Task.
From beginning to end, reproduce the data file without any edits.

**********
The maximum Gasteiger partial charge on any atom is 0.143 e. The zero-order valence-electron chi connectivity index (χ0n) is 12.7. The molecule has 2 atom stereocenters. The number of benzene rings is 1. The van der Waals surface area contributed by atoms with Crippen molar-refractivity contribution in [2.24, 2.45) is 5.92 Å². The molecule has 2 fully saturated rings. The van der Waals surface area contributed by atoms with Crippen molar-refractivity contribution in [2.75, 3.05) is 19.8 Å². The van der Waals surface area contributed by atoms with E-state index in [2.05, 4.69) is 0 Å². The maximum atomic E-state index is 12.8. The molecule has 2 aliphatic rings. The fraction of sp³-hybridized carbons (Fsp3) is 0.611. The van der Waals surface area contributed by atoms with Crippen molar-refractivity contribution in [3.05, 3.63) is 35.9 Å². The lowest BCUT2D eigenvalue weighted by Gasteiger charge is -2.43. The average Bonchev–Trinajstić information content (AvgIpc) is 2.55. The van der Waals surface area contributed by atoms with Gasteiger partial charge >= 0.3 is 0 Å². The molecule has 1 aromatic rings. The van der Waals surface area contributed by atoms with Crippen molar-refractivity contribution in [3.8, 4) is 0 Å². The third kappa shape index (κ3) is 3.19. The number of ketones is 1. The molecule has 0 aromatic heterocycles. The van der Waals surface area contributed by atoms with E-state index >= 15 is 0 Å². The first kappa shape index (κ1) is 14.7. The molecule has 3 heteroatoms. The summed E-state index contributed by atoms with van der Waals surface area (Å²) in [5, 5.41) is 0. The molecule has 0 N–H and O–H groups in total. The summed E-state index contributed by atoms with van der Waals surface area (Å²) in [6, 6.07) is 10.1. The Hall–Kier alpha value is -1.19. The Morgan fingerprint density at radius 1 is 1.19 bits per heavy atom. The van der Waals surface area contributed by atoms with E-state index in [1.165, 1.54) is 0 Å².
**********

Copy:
The maximum Gasteiger partial charge on any atom is 0.143 e. The zero-order valence-electron chi connectivity index (χ0n) is 12.7. The molecule has 2 atom stereocenters. The number of benzene rings is 1. The van der Waals surface area contributed by atoms with Crippen molar-refractivity contribution in [2.24, 2.45) is 5.92 Å². The molecule has 2 fully saturated rings. The van der Waals surface area contributed by atoms with Crippen molar-refractivity contribution in [2.75, 3.05) is 19.8 Å². The van der Waals surface area contributed by atoms with E-state index in [2.05, 4.69) is 0 Å². The maximum atomic E-state index is 12.8. The molecule has 2 aliphatic rings. The fraction of sp³-hybridized carbons (Fsp3) is 0.611. The van der Waals surface area contributed by atoms with Crippen molar-refractivity contribution in [3.05, 3.63) is 35.9 Å². The lowest BCUT2D eigenvalue weighted by Gasteiger charge is -2.43. The average Bonchev–Trinajstić information content (AvgIpc) is 2.55. The van der Waals surface area contributed by atoms with Gasteiger partial charge >= 0.3 is 0 Å². The molecule has 1 aromatic rings. The van der Waals surface area contributed by atoms with Crippen molar-refractivity contribution in [3.8, 4) is 0 Å². The third kappa shape index (κ3) is 3.19. The number of ketones is 1. The molecule has 0 aromatic heterocycles. The van der Waals surface area contributed by atoms with E-state index >= 15 is 0 Å². The first kappa shape index (κ1) is 14.7. The molecule has 3 heteroatoms. The summed E-state index contributed by atoms with van der Waals surface area (Å²) in [5, 5.41) is 0. The molecule has 0 N–H and O–H groups in total. The summed E-state index contributed by atoms with van der Waals surface area (Å²) in [6, 6.07) is 10.1. The Hall–Kier alpha value is -1.19. The Morgan fingerprint density at radius 1 is 1.19 bits per heavy atom. The van der Waals surface area contributed by atoms with E-state index in [1.165, 1.54) is 0 Å².